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Al-Jazeera English hits the airwaves

Al-Jazeera’s English-language news channel hit the airwaves on Wednesday with a heavyweight cast of presenters and the ambition to compete with Western broadcasting giants.

Al-Jazeera English, sister channel of Qatar’s Arabic television al-Jazeera, said its launch ushered in “a new era in international news” as it began broadcasts at 12pm GMT with a news bulletin featuring reports from Gaza, Sudan’s Darfur region and Tehran.

Anchors Shiulie Ghosh and Sami Zeidan stood in the ultra-sophisticated studios at Doha headquarters as the channel flashed “breaking news” about a tsunami warning in Japan.

In an apparent attempt to immediately establish its credentials as a balanced network, al-Jazeera English showed a snippet of an interview with Hamas political supremo Khaled Meshaal and said it would later air an interview with Israeli Deputy Prime Minister Shimon Peres.

At least two Israeli journalists are among staff covering Israel.

Al-Jazeera English, which has broadcasting centres in Kuala Lumpur, London and Washington as well as Doha, has said it hopes to reach a potential audience of 80-million viewers by cable and satellite, mostly in Asia, Africa and Europe.

But the channel said on Tuesday it would not be available on cable in the United States for at least a year as “there is no free space for us on the US cable network”, according to the channel’s commercial director Lindsey Oliver.

Al-Jazeera English, which will have to compete with such household names as CNN and the BBC, has recruited big name Western journalists, including BBC veteran Sir David Frost.

It will initially have 12 hours of live programming, which it plans to boost to 24 hours on January 1.

Al-Jazeera English, whose launch was delayed from its original date of late 2005, has 20 bureaux other than its main broadcasting centres.

It will also benefit from access to the facilities of Arabic al-Jazeera, which became a household name through its exclusive reporting of the US-led war in Afghanistan in late 2001 as well as the airing of videotapes of al-Qaeda chief Osama bin Laden.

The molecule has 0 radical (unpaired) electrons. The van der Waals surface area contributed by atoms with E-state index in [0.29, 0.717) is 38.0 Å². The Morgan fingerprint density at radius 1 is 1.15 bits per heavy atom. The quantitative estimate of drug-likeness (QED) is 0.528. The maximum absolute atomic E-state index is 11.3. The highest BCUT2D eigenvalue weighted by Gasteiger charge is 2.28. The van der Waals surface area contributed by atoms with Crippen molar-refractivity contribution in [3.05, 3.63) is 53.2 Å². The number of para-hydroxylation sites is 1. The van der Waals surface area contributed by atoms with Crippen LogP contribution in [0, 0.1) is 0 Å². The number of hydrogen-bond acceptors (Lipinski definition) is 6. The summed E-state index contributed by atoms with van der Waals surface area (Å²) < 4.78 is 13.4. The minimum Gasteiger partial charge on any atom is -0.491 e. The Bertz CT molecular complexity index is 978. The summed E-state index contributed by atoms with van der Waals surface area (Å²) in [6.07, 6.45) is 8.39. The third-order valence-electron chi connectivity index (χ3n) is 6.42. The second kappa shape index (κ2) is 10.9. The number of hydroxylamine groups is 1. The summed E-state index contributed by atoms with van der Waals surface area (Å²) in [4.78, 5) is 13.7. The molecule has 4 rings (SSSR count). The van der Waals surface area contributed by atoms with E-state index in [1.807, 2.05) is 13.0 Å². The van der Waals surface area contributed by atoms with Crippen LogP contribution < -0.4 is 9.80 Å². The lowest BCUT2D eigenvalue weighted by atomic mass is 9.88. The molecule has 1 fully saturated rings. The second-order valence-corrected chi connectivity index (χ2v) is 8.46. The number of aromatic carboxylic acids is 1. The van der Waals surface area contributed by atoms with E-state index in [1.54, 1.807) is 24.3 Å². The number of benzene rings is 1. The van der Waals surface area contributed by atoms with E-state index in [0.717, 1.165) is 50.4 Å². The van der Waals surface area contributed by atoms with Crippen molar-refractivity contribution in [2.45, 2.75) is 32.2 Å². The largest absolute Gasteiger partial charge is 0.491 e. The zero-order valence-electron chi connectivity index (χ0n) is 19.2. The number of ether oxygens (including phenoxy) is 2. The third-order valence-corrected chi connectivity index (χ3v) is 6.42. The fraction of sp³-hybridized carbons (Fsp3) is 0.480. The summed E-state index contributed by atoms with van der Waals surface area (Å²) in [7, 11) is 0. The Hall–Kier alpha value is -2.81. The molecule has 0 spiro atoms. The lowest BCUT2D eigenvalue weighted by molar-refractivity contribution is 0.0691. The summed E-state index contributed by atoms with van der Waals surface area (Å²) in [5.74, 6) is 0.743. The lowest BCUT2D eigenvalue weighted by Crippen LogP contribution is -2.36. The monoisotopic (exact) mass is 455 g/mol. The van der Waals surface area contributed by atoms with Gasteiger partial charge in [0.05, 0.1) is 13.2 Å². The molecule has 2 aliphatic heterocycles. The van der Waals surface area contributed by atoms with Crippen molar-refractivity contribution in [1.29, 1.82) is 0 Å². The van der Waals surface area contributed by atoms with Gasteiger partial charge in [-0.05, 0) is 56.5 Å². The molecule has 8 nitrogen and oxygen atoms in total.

Frost told London’s Guardian newspaper in remarks published on Wednesday that he made sure the station had no al-Qaeda links before signing up.

The 67-year-old British broadcaster will anchor a current affairs programme called Frost Over The World, and will welcome British Prime Minister Tony Blair as one of his first guests on Friday.

“We are here to build on the heritage of the achievements of the Arabic channel. We are working very closely … but really we have … different agendas” given that the new channel has an English-speaking audience, said managing director Nigel Parsons, a Briton.

A French international news channel, France 24, is expected to start broadcasting on the internet in French, English and Arabic on December 6, before becoming available on cable and satellite 36 hours later.

The BCC is setting up a new Arabic television service expected to launch in 2007.

CNN was unfazed by the new competition however.

“There are almost 100 news channels around the world and al-Jazeera English and France 24 will soon be added to the list,” spokesman Nigel Pritchard said.

“Most operators tend to benchmark themselves after CNN and after 26 years on air, we are happy with that.” — AFP

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